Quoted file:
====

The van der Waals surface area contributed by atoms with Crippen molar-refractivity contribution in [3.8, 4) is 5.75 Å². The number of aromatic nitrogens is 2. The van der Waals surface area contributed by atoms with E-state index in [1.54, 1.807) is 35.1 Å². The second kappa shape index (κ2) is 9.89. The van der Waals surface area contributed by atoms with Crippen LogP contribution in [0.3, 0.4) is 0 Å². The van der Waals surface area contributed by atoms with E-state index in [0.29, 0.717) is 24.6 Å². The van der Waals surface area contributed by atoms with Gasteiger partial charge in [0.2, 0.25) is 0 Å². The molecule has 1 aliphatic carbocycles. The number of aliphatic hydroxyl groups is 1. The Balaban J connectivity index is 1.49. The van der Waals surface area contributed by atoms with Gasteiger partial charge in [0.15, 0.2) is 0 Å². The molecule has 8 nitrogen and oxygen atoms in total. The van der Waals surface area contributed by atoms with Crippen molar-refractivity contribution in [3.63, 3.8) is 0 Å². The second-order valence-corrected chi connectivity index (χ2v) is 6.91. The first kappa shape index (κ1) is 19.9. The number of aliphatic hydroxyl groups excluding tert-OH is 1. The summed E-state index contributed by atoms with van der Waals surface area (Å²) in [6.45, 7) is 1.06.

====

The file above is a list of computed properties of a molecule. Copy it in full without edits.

The van der Waals surface area contributed by atoms with Crippen molar-refractivity contribution in [3.8, 4) is 5.75 Å². The number of aromatic nitrogens is 2. The van der Waals surface area contributed by atoms with E-state index in [1.54, 1.807) is 35.1 Å². The second kappa shape index (κ2) is 9.89. The van der Waals surface area contributed by atoms with Crippen LogP contribution in [0.3, 0.4) is 0 Å². The van der Waals surface area contributed by atoms with E-state index in [0.29, 0.717) is 24.6 Å². The van der Waals surface area contributed by atoms with Gasteiger partial charge in [0.2, 0.25) is 0 Å². The molecule has 1 aliphatic carbocycles. The number of aliphatic hydroxyl groups is 1. The Balaban J connectivity index is 1.49. The van der Waals surface area contributed by atoms with Gasteiger partial charge in [0.15, 0.2) is 0 Å². The molecule has 8 nitrogen and oxygen atoms in total. The van der Waals surface area contributed by atoms with Crippen molar-refractivity contribution in [3.63, 3.8) is 0 Å². The second-order valence-corrected chi connectivity index (χ2v) is 6.91. The first kappa shape index (κ1) is 19.9. The number of aliphatic hydroxyl groups excluding tert-OH is 1. The summed E-state index contributed by atoms with van der Waals surface area (Å²) in [6.45, 7) is 1.06.